Ebiegberi Joe Alagoa and Atei Mark Okorobia

in African Studies

ISBN: 9780199846733
Published online October 2012 | | DOI:

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Nigeria, with its oil, gas, and a variety of solid mineral and agricultural resources, is one of the economies with enormous potential in the 21st century, especially with the government’s continued commitment to maintaining democratic stability to attract foreign investments through its policies of liberalization, privatization, and deregulation. With over 150 million people, it is the most populous nation in Africa, as well as one of the continent’s largest countries, stretching across 923,768.64 square kilometers. It is located within the tropics on the west coast of Africa, bordering Benin, Niger, Chad, Cameroon, and the Atlantic Ocean. Its 800-kilometer coastline contains natural harbors and sandy beaches. According to estimates, one in every five Africans is a Nigerian, with a population comprising more than 250 ethnic groups, of which the Hausa/Fulani in the North, the Yoruba in the Southwest, Igbo in the Southeast, the Ijo in the South-South/Niger Delta region, and the Kanuri in the Northeast are the largest. There are also some very influential minorities in the Middle Belt/Central Nigerian and the South-South regions. A former British colony, Nigeria gained her independence in 1960. Barely six years after independence, Nigeria experienced a succession of military coups, which meant that many critical long-term projects were never started, or that those that were started were abandoned. Consequently, the country’s infrastructure has suffered from underdevelopment. Since the return to civilian democracy in 1999, however, Nigeria has established robust democratic structures and begun a series of economic and social reforms that are beginning to bear fruit. Under the administration of President Goodluck Jonathan, who took office in May 2010, Nigeria is undergoing some transformation, and it stands on the brink of achieving more substantial and sustainable political, social, and economic growth.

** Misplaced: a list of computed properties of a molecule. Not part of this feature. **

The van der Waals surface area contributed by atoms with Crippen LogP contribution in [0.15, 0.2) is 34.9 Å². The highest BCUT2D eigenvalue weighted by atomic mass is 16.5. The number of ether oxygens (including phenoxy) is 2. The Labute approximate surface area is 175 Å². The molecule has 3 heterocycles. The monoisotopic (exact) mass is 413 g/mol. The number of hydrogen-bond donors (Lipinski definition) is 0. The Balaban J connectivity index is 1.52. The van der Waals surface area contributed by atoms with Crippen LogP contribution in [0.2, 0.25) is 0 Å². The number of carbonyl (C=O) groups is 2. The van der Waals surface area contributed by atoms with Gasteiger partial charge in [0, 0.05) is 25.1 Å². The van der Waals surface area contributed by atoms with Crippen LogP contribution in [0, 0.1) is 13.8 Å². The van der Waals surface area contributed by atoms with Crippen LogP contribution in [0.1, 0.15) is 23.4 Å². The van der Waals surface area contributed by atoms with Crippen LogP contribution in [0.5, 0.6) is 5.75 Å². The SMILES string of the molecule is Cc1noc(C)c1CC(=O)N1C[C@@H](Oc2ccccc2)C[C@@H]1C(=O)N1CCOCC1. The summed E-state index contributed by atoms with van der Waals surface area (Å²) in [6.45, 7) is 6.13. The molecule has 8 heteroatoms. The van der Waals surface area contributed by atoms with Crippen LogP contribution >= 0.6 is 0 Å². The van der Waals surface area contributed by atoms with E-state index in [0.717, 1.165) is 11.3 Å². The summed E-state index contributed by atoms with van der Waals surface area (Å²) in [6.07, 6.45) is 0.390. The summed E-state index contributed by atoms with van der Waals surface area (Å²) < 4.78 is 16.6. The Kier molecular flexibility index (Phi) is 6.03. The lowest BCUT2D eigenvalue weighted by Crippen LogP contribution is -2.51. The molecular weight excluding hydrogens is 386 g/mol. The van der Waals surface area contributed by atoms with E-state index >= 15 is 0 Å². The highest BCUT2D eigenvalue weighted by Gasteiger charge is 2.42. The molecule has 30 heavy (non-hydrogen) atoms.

Article.  18495 words. 

Subjects: African History ; African Languages ; African Music ; African Philosophy ; African Studies

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